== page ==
I wrote the below column for the April issue of Illuminate, published by Architectural Products Magazine, about the Commercial Lighting Solutions program produced by DOE to support organizations seeking to generate energy savings beyond ASHRAE 90.1-2004 without sacrificing lighting quality. I was also honored to take part in a charrette in Washington, DC to contribute to the lighting controls component of the software. Its a highly useful piece of software, and worth a drive.

The sustainable design movement encourages energy code compliance, daylighting, individual user control, responsible outdoor lighting and control system commissioning. But it also promotes exceeding energy codes that are already strict, resulting in lighting choices that may be guided more by the energy consumption of buildings than the visual needs of their occupants.

Indeed, the very notion of exceeding an energy code appears to contain inherent risks, even though the LEED green building rating system and even a Presidential executive order mandating upgrades for Federal buildings are all based on this approach. If energy codes are developed based on available technology and IES recommendations for light levels, why push beyond to save energy when doing so might compromise user satisfaction and productivity?

The traditional answer is that it is possible to have good design and very high efficiency largely due to technology that has already leaped ahead when a new code is announced, as these programs simply seek to stimulate demand for existing cutting-edge solutions. This argument is reaching a point of diminishing returns, however, as codes are becoming so restrictive they are beginning to consume cutting-edge technology themselves. To continue going beyond, we’re going to have to rethink codes in terms of energy consumed instead of power installed, wholeheartedly embrace advanced controls, and focus on design instead of just technology.

But does the specification community have the expertise to achieve these goals outside those projects produced by the top designers in the field?

“Achieving high levels of lighting energy efficiency appropriately involves thoughtful design,” says Carol Jones, lighting program manager for Pacific Northwest National Laboratory. “Simple approaches, such as replacing T12 with T8 lamps, can achieve meaningful savings, but many building owners and tenants have already taken these steps. To get to the next level of performance, more comprehensive and integrated approaches are needed. But we have a capability challenge. Not enough people know how to do good lighting on a very low energy budget.”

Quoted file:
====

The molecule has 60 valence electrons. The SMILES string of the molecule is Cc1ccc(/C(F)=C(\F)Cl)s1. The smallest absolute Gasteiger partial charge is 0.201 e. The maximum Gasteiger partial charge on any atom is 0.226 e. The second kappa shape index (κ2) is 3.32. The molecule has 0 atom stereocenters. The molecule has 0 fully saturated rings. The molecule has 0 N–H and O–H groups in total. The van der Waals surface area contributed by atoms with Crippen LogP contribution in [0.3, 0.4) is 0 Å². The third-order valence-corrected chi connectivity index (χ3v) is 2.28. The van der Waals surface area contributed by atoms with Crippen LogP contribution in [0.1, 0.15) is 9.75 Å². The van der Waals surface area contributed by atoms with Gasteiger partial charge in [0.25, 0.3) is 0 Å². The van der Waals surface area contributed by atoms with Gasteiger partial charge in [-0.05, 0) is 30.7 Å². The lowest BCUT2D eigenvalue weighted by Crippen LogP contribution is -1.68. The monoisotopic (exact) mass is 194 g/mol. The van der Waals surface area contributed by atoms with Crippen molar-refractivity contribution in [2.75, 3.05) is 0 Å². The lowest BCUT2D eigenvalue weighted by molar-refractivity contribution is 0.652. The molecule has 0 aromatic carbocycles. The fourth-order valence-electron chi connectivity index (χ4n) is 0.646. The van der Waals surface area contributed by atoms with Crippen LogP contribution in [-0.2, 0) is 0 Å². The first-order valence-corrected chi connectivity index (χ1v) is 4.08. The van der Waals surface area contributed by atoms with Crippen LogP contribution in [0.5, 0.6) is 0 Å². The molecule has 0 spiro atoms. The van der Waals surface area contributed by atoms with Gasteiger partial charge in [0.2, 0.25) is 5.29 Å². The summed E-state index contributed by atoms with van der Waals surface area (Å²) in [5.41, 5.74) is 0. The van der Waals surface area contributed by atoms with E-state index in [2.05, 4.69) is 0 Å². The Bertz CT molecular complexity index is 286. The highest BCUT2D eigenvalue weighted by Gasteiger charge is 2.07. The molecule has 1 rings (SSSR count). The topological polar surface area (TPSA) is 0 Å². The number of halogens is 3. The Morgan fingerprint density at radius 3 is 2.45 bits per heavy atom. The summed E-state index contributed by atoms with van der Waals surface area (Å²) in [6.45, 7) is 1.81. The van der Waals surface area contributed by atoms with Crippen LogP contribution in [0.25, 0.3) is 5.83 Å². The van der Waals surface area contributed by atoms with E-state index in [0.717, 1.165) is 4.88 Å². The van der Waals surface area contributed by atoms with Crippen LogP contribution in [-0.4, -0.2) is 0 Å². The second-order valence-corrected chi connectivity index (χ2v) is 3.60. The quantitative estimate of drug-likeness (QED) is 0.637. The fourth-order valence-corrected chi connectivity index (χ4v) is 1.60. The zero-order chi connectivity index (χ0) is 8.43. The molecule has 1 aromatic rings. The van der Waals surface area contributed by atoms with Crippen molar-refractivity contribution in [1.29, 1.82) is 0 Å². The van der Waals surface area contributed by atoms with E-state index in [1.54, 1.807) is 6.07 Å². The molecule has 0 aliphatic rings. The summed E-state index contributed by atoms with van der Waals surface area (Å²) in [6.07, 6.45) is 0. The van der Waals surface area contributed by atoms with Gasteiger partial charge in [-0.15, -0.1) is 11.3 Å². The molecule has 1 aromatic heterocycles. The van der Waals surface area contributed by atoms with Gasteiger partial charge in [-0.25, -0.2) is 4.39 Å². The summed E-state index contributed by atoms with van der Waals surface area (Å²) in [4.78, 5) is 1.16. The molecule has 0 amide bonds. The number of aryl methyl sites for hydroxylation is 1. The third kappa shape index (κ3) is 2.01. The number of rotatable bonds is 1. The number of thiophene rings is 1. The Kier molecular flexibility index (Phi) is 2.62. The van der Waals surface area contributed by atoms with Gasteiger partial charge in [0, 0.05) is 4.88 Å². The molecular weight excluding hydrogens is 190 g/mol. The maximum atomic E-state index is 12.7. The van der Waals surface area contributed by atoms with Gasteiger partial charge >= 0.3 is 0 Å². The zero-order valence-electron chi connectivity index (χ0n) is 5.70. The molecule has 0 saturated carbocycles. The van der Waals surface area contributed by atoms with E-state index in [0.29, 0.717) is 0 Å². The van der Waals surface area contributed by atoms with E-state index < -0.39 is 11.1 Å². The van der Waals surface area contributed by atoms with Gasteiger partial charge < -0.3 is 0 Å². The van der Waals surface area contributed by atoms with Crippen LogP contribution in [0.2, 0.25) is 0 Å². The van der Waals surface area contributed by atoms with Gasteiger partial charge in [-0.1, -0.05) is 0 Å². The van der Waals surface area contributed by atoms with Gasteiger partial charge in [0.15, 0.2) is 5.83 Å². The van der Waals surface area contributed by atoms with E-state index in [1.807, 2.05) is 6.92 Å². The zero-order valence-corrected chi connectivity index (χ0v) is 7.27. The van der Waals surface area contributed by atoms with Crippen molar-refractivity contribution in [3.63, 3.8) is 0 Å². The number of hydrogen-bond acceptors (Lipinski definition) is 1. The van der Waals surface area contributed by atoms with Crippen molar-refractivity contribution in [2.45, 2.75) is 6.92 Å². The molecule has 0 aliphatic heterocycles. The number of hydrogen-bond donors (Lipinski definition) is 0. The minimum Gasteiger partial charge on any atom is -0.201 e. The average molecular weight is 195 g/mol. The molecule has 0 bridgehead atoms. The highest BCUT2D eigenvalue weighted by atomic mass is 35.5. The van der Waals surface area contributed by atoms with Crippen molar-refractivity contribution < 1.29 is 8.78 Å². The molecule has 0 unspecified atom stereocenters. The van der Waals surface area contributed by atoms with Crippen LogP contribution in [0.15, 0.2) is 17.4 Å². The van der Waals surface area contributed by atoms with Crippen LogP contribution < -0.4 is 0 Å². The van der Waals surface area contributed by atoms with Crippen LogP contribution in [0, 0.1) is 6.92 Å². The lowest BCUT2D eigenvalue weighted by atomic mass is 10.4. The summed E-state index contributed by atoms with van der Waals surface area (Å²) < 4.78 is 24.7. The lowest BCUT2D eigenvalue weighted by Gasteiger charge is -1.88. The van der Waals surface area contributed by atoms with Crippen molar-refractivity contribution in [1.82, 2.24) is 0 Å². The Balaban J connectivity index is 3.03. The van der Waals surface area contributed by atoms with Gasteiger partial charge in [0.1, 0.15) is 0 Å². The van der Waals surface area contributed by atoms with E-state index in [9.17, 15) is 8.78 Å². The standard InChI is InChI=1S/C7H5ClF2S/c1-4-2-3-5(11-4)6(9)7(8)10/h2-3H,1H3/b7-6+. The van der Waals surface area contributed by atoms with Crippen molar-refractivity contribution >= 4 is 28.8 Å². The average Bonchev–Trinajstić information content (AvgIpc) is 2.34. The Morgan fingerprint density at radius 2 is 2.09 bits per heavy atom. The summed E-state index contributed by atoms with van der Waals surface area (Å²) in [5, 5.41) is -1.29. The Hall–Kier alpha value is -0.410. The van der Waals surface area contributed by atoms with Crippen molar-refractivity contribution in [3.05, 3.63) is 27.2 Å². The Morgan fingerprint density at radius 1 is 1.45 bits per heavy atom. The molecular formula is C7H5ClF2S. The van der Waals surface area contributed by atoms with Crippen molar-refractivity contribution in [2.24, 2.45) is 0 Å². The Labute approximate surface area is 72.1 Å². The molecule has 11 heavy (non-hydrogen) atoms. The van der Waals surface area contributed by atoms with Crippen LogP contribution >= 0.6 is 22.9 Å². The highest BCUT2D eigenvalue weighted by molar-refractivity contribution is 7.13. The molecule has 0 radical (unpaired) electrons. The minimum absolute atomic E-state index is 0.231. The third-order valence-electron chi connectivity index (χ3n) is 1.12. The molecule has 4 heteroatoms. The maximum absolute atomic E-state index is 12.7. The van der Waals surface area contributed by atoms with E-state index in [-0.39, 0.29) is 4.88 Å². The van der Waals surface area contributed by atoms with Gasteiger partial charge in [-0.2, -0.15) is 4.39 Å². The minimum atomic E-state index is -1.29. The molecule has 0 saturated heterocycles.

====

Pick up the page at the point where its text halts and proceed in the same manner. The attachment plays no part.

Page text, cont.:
The U.S. Department of Energy (DOE) has taken a different approach with its Commercial Lighting Solutions (CLS) program, a component of Commercial Building Energy Alliances, private-public forums seeking to reduce energy consumption by significant levels in new and existing buildings in their vertical building markets. CLS seeks to stimulate adoption of advanced lighting technologies and design practices by making them available to the broader lighting specification community, not just the leaders in the field.

The result is an extraordinary interactive web tool that enables any lighting decision-maker to save 30% more energy than the ASHRAE 90.1-2004 standard energy code without sacrificing lighting quality that users need from lighting systems. (It’s important to note that CLS is based on saving kWh through design, not kW solely through equipment choices.) Intended users include designers, owners, contractors, distributors and others interested in the latest sustainable, energy-efficient solutions.

DOE has started with the retail market, identifying a range of space types and then engaging expert lighting designers to work with building owners, architects and manufacturers to produce design templates for typical spaces that can be used in new construction and relighting projects. Called “vignettes,” these templates include lighting layouts, controls recommendations, projected demand and energy savings, component specifications and supporting documentation.


This is only the beginning. In the future, the tool will project energy cost savings and link designers to participating utilities, where applicable, to access rebates and other financial incentives for their design. CLS will also expand to include more templates in retail and later reach out to other building categories such as office and institutional buildings.

“CLS is not an ‘intelligent lighting designer’ and is not meant to replace the design process, but instead help lighting specifiers leapfrog the learning curve by providing a spectrum of possibilities for energy-efficient design,” says Jones. “CLS offers these design options based on best practice design principles for those wishing to exceed code without sacrificing quality for efficiency.”

Note that some lighting expertise is needed to understand and implement the design recommendations, and higher expertise will be needed if your project is atypical or has special lighting needs, as CLS was designed to target typical conditions in mainstream construction.

In beta testing over the past few months, CLS version 1.0 for retail buildings is free to the public and is officially launching at Lightfair International in early May. Get it free here.